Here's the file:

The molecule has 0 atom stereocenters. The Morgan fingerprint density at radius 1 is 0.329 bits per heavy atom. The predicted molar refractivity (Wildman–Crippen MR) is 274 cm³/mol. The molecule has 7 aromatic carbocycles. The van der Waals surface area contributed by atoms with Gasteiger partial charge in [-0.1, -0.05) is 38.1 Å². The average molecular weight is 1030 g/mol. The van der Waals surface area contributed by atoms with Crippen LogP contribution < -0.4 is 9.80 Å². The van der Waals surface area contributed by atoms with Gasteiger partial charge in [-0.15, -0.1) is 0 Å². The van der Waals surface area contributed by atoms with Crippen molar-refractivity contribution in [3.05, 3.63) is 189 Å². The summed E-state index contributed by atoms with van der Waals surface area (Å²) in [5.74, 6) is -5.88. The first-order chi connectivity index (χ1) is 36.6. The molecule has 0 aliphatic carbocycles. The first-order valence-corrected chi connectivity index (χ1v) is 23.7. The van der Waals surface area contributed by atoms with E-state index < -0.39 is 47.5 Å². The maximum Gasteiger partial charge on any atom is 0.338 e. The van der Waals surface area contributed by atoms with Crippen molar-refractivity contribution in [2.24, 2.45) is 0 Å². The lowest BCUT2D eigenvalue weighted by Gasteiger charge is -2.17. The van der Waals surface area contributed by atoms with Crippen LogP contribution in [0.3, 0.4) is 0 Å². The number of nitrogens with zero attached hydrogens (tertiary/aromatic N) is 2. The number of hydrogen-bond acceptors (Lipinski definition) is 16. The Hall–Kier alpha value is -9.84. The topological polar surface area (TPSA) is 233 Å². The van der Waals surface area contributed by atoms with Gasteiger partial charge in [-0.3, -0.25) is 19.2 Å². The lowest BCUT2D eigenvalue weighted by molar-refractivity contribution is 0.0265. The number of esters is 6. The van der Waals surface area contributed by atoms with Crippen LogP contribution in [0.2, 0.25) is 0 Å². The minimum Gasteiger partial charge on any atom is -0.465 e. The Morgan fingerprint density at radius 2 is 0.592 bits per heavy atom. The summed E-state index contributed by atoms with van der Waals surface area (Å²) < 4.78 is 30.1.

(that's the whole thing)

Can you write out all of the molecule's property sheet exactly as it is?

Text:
The molecule has 0 atom stereocenters. The Morgan fingerprint density at radius 1 is 0.329 bits per heavy atom. The predicted molar refractivity (Wildman–Crippen MR) is 274 cm³/mol. The molecule has 7 aromatic carbocycles. The van der Waals surface area contributed by atoms with Gasteiger partial charge in [-0.1, -0.05) is 38.1 Å². The average molecular weight is 1030 g/mol. The van der Waals surface area contributed by atoms with Crippen LogP contribution < -0.4 is 9.80 Å². The van der Waals surface area contributed by atoms with Gasteiger partial charge in [-0.15, -0.1) is 0 Å². The van der Waals surface area contributed by atoms with Crippen molar-refractivity contribution in [3.05, 3.63) is 189 Å². The summed E-state index contributed by atoms with van der Waals surface area (Å²) in [5.74, 6) is -5.88. The first-order chi connectivity index (χ1) is 36.6. The molecule has 0 aliphatic carbocycles. The first-order valence-corrected chi connectivity index (χ1v) is 23.7. The van der Waals surface area contributed by atoms with E-state index < -0.39 is 47.5 Å². The maximum Gasteiger partial charge on any atom is 0.338 e. The van der Waals surface area contributed by atoms with Crippen molar-refractivity contribution in [2.24, 2.45) is 0 Å². The lowest BCUT2D eigenvalue weighted by Gasteiger charge is -2.17. The van der Waals surface area contributed by atoms with Crippen LogP contribution in [0.3, 0.4) is 0 Å². The number of nitrogens with zero attached hydrogens (tertiary/aromatic N) is 2. The number of hydrogen-bond acceptors (Lipinski definition) is 16. The Hall–Kier alpha value is -9.84. The topological polar surface area (TPSA) is 233 Å². The van der Waals surface area contributed by atoms with Gasteiger partial charge in [-0.3, -0.25) is 19.2 Å². The lowest BCUT2D eigenvalue weighted by molar-refractivity contribution is 0.0265. The number of esters is 6. The van der Waals surface area contributed by atoms with Crippen LogP contribution in [0.2, 0.25) is 0 Å². The minimum Gasteiger partial charge on any atom is -0.465 e. The Morgan fingerprint density at radius 2 is 0.592 bits per heavy atom. The summed E-state index contributed by atoms with van der Waals surface area (Å²) < 4.78 is 30.1.